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More high school students have tried drugs than not

By Marion Ali
Staff Reporter

Three out of every four teenagers between the ages of 14 and 16 admitted they’ve tried drugs, a recent study by the University of Belize and the National Drug Abuse Control Council revealed.

Four hundred and fifty high school students participated in the survey, and a “staggering” amount told the researchers that they have tried illegal substances such as marijuana and crack cocaine.
Within the same age range, others say they have taken alcohol and cigarettes.

According to the study, girls are more likely to take cocaine than boys, but boys are more likely to experiment with cigarettes, marijuana and crack.
Researchers Doctor Jean Briceño-Perriott, principal investigator, psychologist and researcher at UB, Fermin Olivera, co-investigator at UB; and Esner Vellos, collaborator at the National Drug Abuse Control Council believe that drug use will affect students’ performance at school. In a worse-case-scenario, they may drop out of school completely.

The legal drug that is most used is alcohol while marijuana is the illegal one most used. On average, boys and girls have tried their first cigarette at the age of 12 and those who have taken their first illegal drug did so at age 14.

According to the survey, about 20 percent of third form students do not know of the dangers of taking tranquillizers, inhaling solvents, or consuming the drug called “ecstasy”.

Eight to 13 percent did not know of the dangers of any of the other drugs. Three to 10 percent believed that drug use is not harmful.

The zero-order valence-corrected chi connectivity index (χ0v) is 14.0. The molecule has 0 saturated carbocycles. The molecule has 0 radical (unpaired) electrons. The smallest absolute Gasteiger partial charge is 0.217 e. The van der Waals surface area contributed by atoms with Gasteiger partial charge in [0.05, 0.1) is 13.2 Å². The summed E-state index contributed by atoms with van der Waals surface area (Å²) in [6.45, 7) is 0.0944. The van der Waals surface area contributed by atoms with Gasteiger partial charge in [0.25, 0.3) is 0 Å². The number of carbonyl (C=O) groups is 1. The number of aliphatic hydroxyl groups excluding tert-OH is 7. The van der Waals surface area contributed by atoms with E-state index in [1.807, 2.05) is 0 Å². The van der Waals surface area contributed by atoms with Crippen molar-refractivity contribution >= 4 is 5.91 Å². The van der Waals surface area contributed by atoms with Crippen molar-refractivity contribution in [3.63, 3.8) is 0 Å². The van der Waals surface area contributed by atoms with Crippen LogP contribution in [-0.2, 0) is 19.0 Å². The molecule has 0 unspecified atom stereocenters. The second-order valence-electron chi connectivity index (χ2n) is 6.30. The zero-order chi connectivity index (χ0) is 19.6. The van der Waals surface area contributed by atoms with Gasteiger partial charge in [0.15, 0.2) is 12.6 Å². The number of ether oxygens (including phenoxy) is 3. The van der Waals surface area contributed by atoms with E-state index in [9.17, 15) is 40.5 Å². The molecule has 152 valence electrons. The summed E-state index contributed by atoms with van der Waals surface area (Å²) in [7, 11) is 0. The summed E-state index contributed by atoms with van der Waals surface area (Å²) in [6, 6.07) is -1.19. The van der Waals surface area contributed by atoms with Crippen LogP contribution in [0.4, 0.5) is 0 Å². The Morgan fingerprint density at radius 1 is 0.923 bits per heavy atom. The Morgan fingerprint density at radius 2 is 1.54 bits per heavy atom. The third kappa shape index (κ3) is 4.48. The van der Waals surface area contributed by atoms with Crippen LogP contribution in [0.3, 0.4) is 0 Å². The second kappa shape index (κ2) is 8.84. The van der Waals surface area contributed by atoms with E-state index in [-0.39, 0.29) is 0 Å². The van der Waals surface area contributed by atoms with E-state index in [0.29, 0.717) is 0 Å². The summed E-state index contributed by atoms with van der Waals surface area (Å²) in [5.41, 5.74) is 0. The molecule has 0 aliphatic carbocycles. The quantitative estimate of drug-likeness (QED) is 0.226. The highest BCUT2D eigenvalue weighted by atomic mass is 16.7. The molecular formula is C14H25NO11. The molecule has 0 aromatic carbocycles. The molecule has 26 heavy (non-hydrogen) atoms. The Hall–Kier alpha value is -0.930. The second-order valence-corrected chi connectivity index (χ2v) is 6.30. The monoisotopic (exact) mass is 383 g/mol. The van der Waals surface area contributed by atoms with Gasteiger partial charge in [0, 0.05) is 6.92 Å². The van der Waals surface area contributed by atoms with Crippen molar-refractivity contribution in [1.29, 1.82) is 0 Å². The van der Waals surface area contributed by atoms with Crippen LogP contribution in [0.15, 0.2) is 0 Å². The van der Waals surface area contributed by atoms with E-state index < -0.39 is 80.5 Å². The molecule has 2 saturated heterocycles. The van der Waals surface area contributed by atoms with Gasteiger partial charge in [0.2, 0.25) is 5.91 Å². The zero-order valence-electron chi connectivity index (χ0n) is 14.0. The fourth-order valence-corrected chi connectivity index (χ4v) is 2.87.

Notably, a large proportion of third year students believe that marijuana use is not harmful.
Living in an extended or blended family increased the risk for crack-use, while being female and living on the south side of Belize City increased the risk for using inhalants among third formers.

As recommendations, the researchers suggest that given that a proportion of students are not aware of the health risks that licit and illicit drugs pose, drug education should be introduced in the formal school curriculum within the first two years of high school. They also feel that relevant authorities need to enforce laws that regulate the sale of alcohol and cigarettes to minors and that relevant authorities need to enforce laws that regulate the selling of controlled drugs without prescriptions.

In addition, the surveyors recommend that relevant agencies such as NDACC and school authorities need to develop tailored responses for adolescents at-risk for drug use, and invest more resources in preventative strategies addressing health risks associated with adolescent drug and alcohol use, especially as these relates to binge drinking.

There is also a need to provide adolescent intervention programs, according to the experts, and these need to include early detection and primary care for adolescent users.

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